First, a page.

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Australian philosopher, literary critic, legal scholar, and professional writer. Based in Newcastle, NSW. My latest books are THE TYRANNY OF OPINION: CONFORMITY AND THE FUTURE OF LIBERALISM (2019); AT THE DAWN OF A GREAT TRANSITION: THE QUESTION OF RADICAL ENHANCEMENT (2021); and HOW WE BECAME POST-LIBERAL: THE RISE AND FALL OF TOLERATION (2024).

Sunday, September 25, 2011

Sunday supervillainy - the ongoing drama of the Scarlet Witch in Avengers: The Children's Crusade

USA Today has an article on events in the current mini-series Avengers: The Children's Crusade, which brings Wanda Maximoff, a.k.a. the crazily powerful (and somewhat crazy) Scarlet Witch, back to the Marvel Universe.

The mini-series has been released slowly, with a bimonthly schedule that has already slipped a couple of times, but it has now reached issue # 7 of 9. At this stage, most of Marvel's highest-profile characters - and numerous others - are squabbling over the Scarlet Witch's fate. This follows her horribly destructive course in several stories last decade, which culminated in the notorious line, "No more mutants," with which she depowered most of mutantkind at the end of the House of M event.

USA Today quotes scriptwriter Allan Heinberg, who emphasizes the thinness of the line between heroism and villainy, once characters are given great powers and begin acting for greatly higher stakes than ordinary human beings:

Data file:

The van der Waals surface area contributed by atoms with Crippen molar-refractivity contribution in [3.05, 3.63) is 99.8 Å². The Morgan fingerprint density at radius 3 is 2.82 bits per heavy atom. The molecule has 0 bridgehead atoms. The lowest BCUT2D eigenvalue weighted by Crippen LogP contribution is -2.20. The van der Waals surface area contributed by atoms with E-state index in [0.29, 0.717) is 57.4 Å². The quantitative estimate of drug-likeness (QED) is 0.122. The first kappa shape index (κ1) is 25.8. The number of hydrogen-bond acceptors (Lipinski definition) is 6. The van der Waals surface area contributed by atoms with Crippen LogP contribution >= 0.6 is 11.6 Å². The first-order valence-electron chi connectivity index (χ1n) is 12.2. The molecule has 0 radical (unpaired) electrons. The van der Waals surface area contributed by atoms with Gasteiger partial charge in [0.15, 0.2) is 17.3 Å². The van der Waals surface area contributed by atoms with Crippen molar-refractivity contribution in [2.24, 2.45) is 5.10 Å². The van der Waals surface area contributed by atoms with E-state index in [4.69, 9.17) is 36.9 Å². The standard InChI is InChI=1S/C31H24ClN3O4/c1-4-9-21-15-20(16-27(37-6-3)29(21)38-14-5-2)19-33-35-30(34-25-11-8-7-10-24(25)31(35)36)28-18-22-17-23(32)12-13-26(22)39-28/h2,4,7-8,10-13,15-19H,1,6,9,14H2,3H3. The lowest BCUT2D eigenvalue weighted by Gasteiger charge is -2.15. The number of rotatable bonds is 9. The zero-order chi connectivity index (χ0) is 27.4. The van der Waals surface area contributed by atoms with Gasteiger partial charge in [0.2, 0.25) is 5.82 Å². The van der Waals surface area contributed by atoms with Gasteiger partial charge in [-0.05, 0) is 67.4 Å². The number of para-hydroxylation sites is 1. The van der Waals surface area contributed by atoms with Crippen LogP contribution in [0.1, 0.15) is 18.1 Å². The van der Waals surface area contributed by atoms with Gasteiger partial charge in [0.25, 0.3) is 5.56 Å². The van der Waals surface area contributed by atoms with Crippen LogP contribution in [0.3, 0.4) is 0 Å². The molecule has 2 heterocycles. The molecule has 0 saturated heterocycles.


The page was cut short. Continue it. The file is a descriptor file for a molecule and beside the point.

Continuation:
Heinberg says he was trained early on that even so-called "bad guys" are the heroes of their own stories, which seemed particularly resonant to him in the case of the Scarlet Witch and her children. So there are no villains in Children's Crusade, where even the usually megalomaniacal Doctor Doom is a sympathetic character.

"Crusade is really the story of a group of super-powered kids struggling to be heroes in a world where superheroes can suddenly turn into supervillains and vice versa," Heinberg says. "And real life is rarely, if ever, black and white about who the heroes and villains are of any given story."

Marvel has been hyping up the series over the past week or two, with a batch of short Heinberg interviews to bring us up to date, remind us of the roles of major characters in the story (such as Magneto, Iron Lad (who is destined to grow up to be the Kang the Conqueror), Doctor Doom), and the Scarlet Witch herself, and to whet appetites for the last couple of issues.

I'm loving this mini-series, though it's attracted controversy over some of Heinberg's decisions. He makes some of the heroes (especially Wolverine and Cyclops) appear especially bloodthirsty and almost petulant in their hunger for revenge. Perhaps Cyclops is a bit "off" in his preparedness to kill Wanda Maximoff on the spot, and it's a bit difficult to believe that so many of the other X-Men would back him up on this. Conversely, Doctor Doom and Magneto manage to appear dignified and comparatively reasonable, even as they come into conflict with each other and many of the other superpowered characters who get caught up in the rush of events.